Diocese in France

Catholic Encyclopedia. . 2006.

     Catholic_Encyclopedia Nevers
    Diocese; includes the Department of Nièvre, in France. Suppressed by the Concordat of 1801 and united to the See of Autun, it was re-established in 1823 as suffragan of Sens and took over a part of the former Diocese of Autun and a part of the former Diocese of Auxerre (see Sens). The "Gallia Christiana" mentions as first Bishop of Nevers St. Eladius, restored to health in the reign of Clovis by St. Severinus, Abbot of St. Maurice. According to Duchesne the first authentic bishop is Tauricanus, present at the Council of Epaon in 517. A number of former bishops of Nevers are venerated as saints: St. Arey (Arigius) 549-52); St. Agricola (580-94); St. Jerome (800-16) who rebuilt in honour of the martyrs Quiricus and Julitta, the cathedral until then dedicated to Sts. Gervasius and Protasius. It is possible that in the seventh century three other saints occupied the See of Nevers: St. Diè (Deodatus), the same perhaps who died a hermit in the Vosges; St. Nectarius and St. Itier (Itherius). The following bishops of Nevers were notable: the future Cardinal Pierre I Bertrandi (1320-22) who, in 1329-30, defended ecclesiastical immunities against the barons in the celebrated conferences of Paris and Vincennes presided over by Philip VI; Charles de Bourbon (1540-47) subsequently Cardinal and whom the Leaguers wished to make King of France under the name of Charles X; Spifame (1548-58) who became a Calvinist in 1559, and was afterwards accused of forgery and beheaded at Geneva in 1556; the polemist Sorbin de Ste-Foi (1578-1606) a voluminous writer. Among the saints of this diocese must be mentioned: Sts. Paul, priest; Péreux and Pélerin, martyrs between 272 and 303; St. Paroze (Patritius), Abbot of Nevers in the sixth century; the hermit St. Franchy (Francovæcus); the priest St. Vincent of Magny in the ninth century; Blessed Nicholas Applaine, canon of the collegiate church of Preméry (fifteenth century) whose cassock Louis XI claimed as a relic. Claude Fauchet, constitutional Bishop of Calvedos during the Revolution, was a native of the diocese.
    In 1168, William IV, Count of Nevers, willed to the Bishop of Bethlehem in Palestine the small town of Pantenor near Clamecy, also the hospital at Clamecy founded by his father William III in 1147. In 1223, owing to the incursions of the Mussulmans ( see Mohammed and Mohammedanism ) in Palestine, the Bishop of Bethlehem settled at Clemecy, and exercised jurisdiction over the hospital and the faubourg of Pantenor; his successors were chosen by the counts, later by the dukes of Nevers, with the approval of the pope and the king. In 1413 Charles VI tried to obtain for the titular Bishops of Bethlehem the privileges enjoyed by the other bishops of the realm, but the French clergy were opposed to this and the titular of Bethlehem was always considered a bishop in partibus infidelium. The assembly of the clergy of France in 1635 granted the bishops of Bethlehem an annual pension. Christopher d'Authier of Sisgau, founder of the Missionary Priests of the Congregation of the Blessed Sacrament and celebrated for his sermons to the galley-slaves of Marseilles was Bishop of Bethlehem 1651-63. The Abbey of La Charité sur Loire, founded in 1056, and known as the "eldest daughter" of Cluny, was inaugurated in 1106 by Pascal II; the celebrated Suger, then a simple cleric, has left an account of the ceremony. The Benedictine Abbey of Corbigny, founded under Charlemagne was occupied by the Huguenots in 1563, as a basis of operations. Bernadette Soubirous (see Lourdes, Notre Dame de) died in the Visitandine Convent of Nevers, 12 December, 1878. The chief places of pilgrimage in the diocese are: Notre Dame de Pitié, at St. Martin d'Heuille, dating from the fourteenth century; Notre Dame de Fauboulvin at Corancy, dating from 1590; Notre Dame du Morvan at Dun-sur-Grand Ry, dating from 1876. Prior to the enforcement of the law of 1901, the Diocese of Nevers counted Marists Oblates of Mary Immaculate, Oratorians, and several orders of teaching brothers. Among the congregations for women which originated in the diocese must be mentioned: the Ursuline nuns, a teaching order founded in 1622 at Nevers by the Duke of Gonzaga and the Nevers aldermen; the Hospitallers, founded in 1639 at La Charité-sur-Loire by Sister Médard-Varlet; the great congregation of Sisters of Charity and Christian Instruction, founded in 1680, with mother-house at Nevers. At the beginning of the twentieth century the religious congregations of the diocese had charge of 22 day nurseries, 5 orphanages for girls, 2 sewing rooms, 18 hospitals or asylums, 1 house of retreat, 1 home for incurables, 1 insane asylum, 2 religious houses for the care of the sick in their own homes. In 1908 the Diocese of Nevers had 313,972 inhabitants, 95 parishes, and 272 succursal parishes.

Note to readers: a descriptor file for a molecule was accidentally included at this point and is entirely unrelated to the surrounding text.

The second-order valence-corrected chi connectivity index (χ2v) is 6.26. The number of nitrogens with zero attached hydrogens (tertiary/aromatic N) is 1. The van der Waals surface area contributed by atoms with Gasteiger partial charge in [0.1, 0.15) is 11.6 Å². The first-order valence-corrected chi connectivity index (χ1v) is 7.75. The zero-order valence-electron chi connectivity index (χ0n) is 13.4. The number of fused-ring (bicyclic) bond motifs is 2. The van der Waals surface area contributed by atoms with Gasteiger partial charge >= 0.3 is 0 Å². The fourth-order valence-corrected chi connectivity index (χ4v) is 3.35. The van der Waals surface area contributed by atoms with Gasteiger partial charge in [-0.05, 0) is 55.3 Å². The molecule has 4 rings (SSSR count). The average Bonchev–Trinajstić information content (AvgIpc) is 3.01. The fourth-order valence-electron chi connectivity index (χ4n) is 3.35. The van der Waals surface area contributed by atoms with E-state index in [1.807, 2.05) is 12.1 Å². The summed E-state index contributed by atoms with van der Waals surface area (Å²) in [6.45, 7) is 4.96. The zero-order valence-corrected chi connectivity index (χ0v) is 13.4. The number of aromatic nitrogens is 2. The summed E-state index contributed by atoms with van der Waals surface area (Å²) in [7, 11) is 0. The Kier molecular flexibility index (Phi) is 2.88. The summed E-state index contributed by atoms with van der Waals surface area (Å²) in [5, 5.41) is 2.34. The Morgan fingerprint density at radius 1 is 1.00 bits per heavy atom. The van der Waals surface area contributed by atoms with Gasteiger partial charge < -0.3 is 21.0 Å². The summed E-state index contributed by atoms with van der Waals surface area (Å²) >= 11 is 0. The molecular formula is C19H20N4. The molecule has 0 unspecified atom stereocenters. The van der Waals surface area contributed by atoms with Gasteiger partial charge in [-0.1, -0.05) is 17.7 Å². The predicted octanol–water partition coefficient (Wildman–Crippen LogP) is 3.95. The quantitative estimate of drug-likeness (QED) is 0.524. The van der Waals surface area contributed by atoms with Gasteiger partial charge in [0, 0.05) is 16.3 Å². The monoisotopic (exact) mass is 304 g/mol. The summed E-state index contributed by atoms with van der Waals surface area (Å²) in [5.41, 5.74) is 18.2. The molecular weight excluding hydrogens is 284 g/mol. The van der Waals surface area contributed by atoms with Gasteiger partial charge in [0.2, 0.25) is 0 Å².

Gallia Christiana, XII, nova (1770), 625-65; Instrumenta, 297-358; Duchesne, Fastes Episcopaux, II, 475; Fisquet, France pontificale, Nevers (Paris, 1866; Poussereau, Histoire des comtes et des ducs de Nevers (Paris. 1897); de Soultrait, Armorial de Nevers (Paris, 1852); Crosnier, Hagiologie Nivernaise (Nevers, 1858); Idem, Monographie de la cathédrale de Nevers, suivie de l'histoire des évêques de Nevers (Paris, 1854).
    Transcribed by Gary A. Mros

The Catholic Encyclopedia, Volume VIII. — New York: Robert Appleton Company. . 1910.

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